Long promised by science fiction, an artificial intelligence that can talk to you in natural language, and answer almost any questions you might have, is here.
ChatGPT has been taking social media by storm over the past week, with users showcasing the diverse ways the tool can be used.
In just five days, it racked up over a million users, a feat that took social media platform Meta (formerly Facebook) 10 months and streaming platform Netflix three years to match.
Developed by the AI research company OpenAI, which has backers including Microsoft and Elon Musk, the chat tool uses the company’s GPT3 (Generative Pre-Trained Transformer 3) technology to allow users to talk to the AI about almost anything.
Trained on a massive data set, it is one of the most powerful language processing models ever created, and is able to respond in different styles, and even different languages.
What sets it apart from previous AI chat tools, is how it can respond in natural-sounding language - if you didn’t know it was AI behind it, it could easily be mistaken for a chat with a real human.
Outside of basic conversations, people have been showcasing how it is doing their jobs or tasks for them - using it to help with writing articles and academic papers, writing entire job applications, and even helping to write code.
It is currently free to test out - you just need to sign up with an email and phone number - although OpenAI says it does review conversations “to improve our systems” and may use your conversations for AI training.
How does ChatGPT work?
ChatGPT is just the latest release from OpenAI’s catalogue of AI products, which includes DALL·E 2 for image creation.
It is a transformer - or a machine learning model - that processes and understands sequential data, such as natural language text. It works much like the human brain, using interconnected ‘neurons’ that can learn to identify patterns in data and make predictions about what should come next.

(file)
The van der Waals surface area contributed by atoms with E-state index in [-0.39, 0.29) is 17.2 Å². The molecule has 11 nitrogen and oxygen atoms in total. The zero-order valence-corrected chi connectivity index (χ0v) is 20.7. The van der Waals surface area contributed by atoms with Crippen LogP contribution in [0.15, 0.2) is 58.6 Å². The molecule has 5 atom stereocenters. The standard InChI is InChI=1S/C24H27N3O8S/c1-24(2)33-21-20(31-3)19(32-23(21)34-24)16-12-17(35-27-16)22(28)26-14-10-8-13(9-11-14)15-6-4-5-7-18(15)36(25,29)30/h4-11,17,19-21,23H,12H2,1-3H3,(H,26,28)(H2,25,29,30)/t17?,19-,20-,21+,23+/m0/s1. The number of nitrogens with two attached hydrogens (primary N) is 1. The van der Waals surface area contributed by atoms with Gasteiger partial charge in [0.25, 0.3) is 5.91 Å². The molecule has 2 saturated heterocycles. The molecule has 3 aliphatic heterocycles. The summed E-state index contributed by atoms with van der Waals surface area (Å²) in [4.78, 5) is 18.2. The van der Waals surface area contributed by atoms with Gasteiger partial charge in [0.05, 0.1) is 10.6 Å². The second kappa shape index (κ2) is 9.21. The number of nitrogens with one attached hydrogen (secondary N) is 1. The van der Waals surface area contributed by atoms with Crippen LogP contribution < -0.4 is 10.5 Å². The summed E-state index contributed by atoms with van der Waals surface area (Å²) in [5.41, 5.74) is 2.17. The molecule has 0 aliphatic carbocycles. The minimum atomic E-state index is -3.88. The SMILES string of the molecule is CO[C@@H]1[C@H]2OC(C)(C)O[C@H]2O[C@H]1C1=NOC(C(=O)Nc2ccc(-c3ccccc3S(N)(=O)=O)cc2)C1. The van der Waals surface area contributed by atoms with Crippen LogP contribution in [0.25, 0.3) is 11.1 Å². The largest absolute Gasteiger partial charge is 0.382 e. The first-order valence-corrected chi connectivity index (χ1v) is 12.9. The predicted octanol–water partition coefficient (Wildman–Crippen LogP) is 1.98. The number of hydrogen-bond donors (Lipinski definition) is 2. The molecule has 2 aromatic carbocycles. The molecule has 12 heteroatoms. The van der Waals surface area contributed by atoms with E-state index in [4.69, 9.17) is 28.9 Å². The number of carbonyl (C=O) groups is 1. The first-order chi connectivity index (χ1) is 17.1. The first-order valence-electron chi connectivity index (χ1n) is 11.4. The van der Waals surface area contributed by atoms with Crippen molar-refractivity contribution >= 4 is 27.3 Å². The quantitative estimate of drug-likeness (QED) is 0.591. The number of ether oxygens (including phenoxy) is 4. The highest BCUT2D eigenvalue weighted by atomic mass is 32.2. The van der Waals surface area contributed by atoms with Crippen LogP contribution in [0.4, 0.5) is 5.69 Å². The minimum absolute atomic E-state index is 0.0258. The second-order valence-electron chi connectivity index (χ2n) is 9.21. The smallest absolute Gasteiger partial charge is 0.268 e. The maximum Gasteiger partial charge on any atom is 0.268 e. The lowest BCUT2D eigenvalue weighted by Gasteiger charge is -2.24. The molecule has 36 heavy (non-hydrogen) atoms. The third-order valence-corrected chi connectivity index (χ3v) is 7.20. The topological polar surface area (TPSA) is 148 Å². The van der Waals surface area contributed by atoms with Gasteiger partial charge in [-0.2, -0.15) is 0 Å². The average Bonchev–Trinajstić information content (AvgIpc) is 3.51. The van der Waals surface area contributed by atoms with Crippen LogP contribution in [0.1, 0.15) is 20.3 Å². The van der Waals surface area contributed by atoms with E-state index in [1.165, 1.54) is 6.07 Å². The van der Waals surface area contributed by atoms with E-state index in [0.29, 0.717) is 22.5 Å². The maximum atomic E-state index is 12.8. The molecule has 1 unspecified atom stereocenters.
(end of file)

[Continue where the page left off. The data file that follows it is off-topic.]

Trained on huge amounts of data from the Internet, including conversations, it was also trained using a machine learning technique called Reinforcement Learning from Human Feedback (RLHF), in which human trainers provided the model with conversations in which they played both the AI chatbot and the user.
Because of this method of learning, ChatGPT answers can come across as natural-sounding and human-like. And the bot is not just parroting text it has learned. According to Professor Mike Sharples, a professor of Educational Technology at the Open University in the UK, OpenAI’s language model is “creating an internal representation, not just at the surface text, but of the ideas and concepts behind it”.
How can I use ChatGPT?
It was trained on a massive data set, so it can respond to a wide array of questions, and deliver on a variety of tasks. Within a week of ChatGPT being launched, OpenAI’s co-founder and CEO tweeted that more than a million people had already used it.
Since its launch, users have been taking to social media to showcase its capabilities - which include coding help, writing essays - and even job applications.
There are limitations to what it can do, and what it knows. As it is trained on a data set, and it is not connected to the Internet, there is a cut-off point for its knowledge base, which is currently the end of 2021.
Therefore it cannot keep users up to date on current events, and so journalists and analysts don’t need to hang up their mouse and keyboard just yet.
ChatGPT can also be wrong.
It even seems to get some basic maths questions wrong.
Some websites and services have banned the use of ChatGPT, such as Stack Overflow, a question-and-answer site for programming.
The site moderators justified the temporary ban: “The primary problem is that while the answers which ChatGPT produces have a high rate of being incorrect, they typically look like they might be good and the answers are very easy to produce”.
OpenAI states in its ChatGPT FAQ that it can occasionally produce incorrect answers, and can produce “harmful instructions or biased content”. It also says it can write “plausible-sounding but incorrect or nonsensical answers”.
It can also find an answer to a question phrased in a certain way, while struggling to do so for the same question phrased slightly differently, and instead of asking the user to clarify these questions, it tends to guess what the user intended.
The company recommends checking whether its responses are accurate or not, and there is an option to provide feedback on its answers with a thumbs up or a thumbs down.